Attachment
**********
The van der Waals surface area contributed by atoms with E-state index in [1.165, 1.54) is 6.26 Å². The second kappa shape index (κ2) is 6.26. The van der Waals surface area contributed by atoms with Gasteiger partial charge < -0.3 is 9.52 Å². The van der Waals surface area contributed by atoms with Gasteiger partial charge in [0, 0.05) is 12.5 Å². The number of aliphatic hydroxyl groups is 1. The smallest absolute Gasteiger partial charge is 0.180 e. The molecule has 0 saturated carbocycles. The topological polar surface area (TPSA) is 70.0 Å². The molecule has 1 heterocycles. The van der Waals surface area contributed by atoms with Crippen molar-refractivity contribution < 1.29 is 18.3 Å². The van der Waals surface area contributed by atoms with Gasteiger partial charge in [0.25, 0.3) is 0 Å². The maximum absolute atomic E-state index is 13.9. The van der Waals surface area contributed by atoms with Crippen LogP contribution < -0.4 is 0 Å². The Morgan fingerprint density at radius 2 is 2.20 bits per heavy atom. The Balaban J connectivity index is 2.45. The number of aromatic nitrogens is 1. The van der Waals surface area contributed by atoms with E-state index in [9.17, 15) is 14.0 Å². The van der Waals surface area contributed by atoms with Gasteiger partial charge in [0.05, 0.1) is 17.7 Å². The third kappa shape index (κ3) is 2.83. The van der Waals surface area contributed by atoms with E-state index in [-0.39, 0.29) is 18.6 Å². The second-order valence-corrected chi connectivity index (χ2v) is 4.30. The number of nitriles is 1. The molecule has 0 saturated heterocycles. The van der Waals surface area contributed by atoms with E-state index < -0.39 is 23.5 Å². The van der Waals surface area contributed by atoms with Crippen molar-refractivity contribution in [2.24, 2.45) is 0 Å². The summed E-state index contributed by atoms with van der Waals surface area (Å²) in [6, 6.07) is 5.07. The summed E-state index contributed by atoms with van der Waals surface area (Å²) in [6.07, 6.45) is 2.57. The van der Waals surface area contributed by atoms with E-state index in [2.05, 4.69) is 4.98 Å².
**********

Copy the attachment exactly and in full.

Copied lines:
The van der Waals surface area contributed by atoms with E-state index in [1.165, 1.54) is 6.26 Å². The second kappa shape index (κ2) is 6.26. The van der Waals surface area contributed by atoms with Gasteiger partial charge < -0.3 is 9.52 Å². The van der Waals surface area contributed by atoms with Gasteiger partial charge in [0, 0.05) is 12.5 Å². The number of aliphatic hydroxyl groups is 1. The smallest absolute Gasteiger partial charge is 0.180 e. The molecule has 0 saturated carbocycles. The topological polar surface area (TPSA) is 70.0 Å². The molecule has 1 heterocycles. The van der Waals surface area contributed by atoms with Crippen molar-refractivity contribution < 1.29 is 18.3 Å². The van der Waals surface area contributed by atoms with Gasteiger partial charge in [0.25, 0.3) is 0 Å². The maximum absolute atomic E-state index is 13.9. The van der Waals surface area contributed by atoms with Crippen LogP contribution < -0.4 is 0 Å². The Morgan fingerprint density at radius 2 is 2.20 bits per heavy atom. The Balaban J connectivity index is 2.45. The number of aromatic nitrogens is 1. The van der Waals surface area contributed by atoms with E-state index in [9.17, 15) is 14.0 Å². The van der Waals surface area contributed by atoms with Gasteiger partial charge in [0.05, 0.1) is 17.7 Å². The third kappa shape index (κ3) is 2.83. The van der Waals surface area contributed by atoms with E-state index in [-0.39, 0.29) is 18.6 Å². The second-order valence-corrected chi connectivity index (χ2v) is 4.30. The number of nitriles is 1. The molecule has 0 saturated heterocycles. The van der Waals surface area contributed by atoms with E-state index < -0.39 is 23.5 Å². The van der Waals surface area contributed by atoms with Crippen molar-refractivity contribution in [2.24, 2.45) is 0 Å². The summed E-state index contributed by atoms with van der Waals surface area (Å²) in [6, 6.07) is 5.07. The summed E-state index contributed by atoms with van der Waals surface area (Å²) in [6.07, 6.45) is 2.57. The van der Waals surface area contributed by atoms with E-state index in [2.05, 4.69) is 4.98 Å².